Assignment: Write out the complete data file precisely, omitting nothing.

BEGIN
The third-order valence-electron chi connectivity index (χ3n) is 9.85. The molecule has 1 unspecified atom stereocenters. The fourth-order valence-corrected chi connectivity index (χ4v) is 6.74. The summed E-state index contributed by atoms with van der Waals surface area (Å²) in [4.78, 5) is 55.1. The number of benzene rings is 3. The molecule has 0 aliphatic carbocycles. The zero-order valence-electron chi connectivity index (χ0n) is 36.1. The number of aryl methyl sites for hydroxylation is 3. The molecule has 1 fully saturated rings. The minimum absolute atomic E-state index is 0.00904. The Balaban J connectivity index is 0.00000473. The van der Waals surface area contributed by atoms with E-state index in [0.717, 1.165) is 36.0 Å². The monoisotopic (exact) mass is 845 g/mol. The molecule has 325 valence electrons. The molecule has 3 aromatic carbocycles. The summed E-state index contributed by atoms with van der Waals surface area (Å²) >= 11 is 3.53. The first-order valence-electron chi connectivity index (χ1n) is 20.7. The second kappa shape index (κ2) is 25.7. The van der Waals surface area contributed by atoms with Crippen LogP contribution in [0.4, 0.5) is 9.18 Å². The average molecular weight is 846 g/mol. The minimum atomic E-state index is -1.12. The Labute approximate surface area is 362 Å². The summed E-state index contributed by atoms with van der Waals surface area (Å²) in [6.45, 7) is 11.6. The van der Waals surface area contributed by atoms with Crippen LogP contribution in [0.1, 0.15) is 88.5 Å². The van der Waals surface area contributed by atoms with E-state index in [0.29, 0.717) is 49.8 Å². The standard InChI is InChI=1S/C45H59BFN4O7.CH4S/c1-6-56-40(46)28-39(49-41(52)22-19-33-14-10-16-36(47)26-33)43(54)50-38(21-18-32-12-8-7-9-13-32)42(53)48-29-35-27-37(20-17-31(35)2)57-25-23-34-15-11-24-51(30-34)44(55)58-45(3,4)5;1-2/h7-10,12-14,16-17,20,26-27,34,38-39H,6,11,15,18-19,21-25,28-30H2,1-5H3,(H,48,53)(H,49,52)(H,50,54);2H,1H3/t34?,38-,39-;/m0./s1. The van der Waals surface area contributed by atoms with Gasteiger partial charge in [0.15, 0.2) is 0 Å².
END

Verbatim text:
The third-order valence-electron chi connectivity index (χ3n) is 9.85. The molecule has 1 unspecified atom stereocenters. The fourth-order valence-corrected chi connectivity index (χ4v) is 6.74. The summed E-state index contributed by atoms with van der Waals surface area (Å²) in [4.78, 5) is 55.1. The number of benzene rings is 3. The molecule has 0 aliphatic carbocycles. The zero-order valence-electron chi connectivity index (χ0n) is 36.1. The number of aryl methyl sites for hydroxylation is 3. The molecule has 1 fully saturated rings. The minimum absolute atomic E-state index is 0.00904. The Balaban J connectivity index is 0.00000473. The van der Waals surface area contributed by atoms with E-state index in [0.717, 1.165) is 36.0 Å². The monoisotopic (exact) mass is 845 g/mol. The molecule has 325 valence electrons. The molecule has 3 aromatic carbocycles. The summed E-state index contributed by atoms with van der Waals surface area (Å²) >= 11 is 3.53. The first-order valence-electron chi connectivity index (χ1n) is 20.7. The second kappa shape index (κ2) is 25.7. The van der Waals surface area contributed by atoms with Crippen LogP contribution in [0.4, 0.5) is 9.18 Å². The average molecular weight is 846 g/mol. The minimum atomic E-state index is -1.12. The Labute approximate surface area is 362 Å². The summed E-state index contributed by atoms with van der Waals surface area (Å²) in [6.45, 7) is 11.6. The van der Waals surface area contributed by atoms with Crippen LogP contribution in [0.1, 0.15) is 88.5 Å². The van der Waals surface area contributed by atoms with E-state index in [0.29, 0.717) is 49.8 Å². The standard InChI is InChI=1S/C45H59BFN4O7.CH4S/c1-6-56-40(46)28-39(49-41(52)22-19-33-14-10-16-36(47)26-33)43(54)50-38(21-18-32-12-8-7-9-13-32)42(53)48-29-35-27-37(20-17-31(35)2)57-25-23-34-15-11-24-51(30-34)44(55)58-45(3,4)5;1-2/h7-10,12-14,16-17,20,26-27,34,38-39H,6,11,15,18-19,21-25,28-30H2,1-5H3,(H,48,53)(H,49,52)(H,50,54);2H,1H3/t34?,38-,39-;/m0./s1. The van der Waals surface area contributed by atoms with Gasteiger partial charge in [0.15, 0.2) is 0 Å².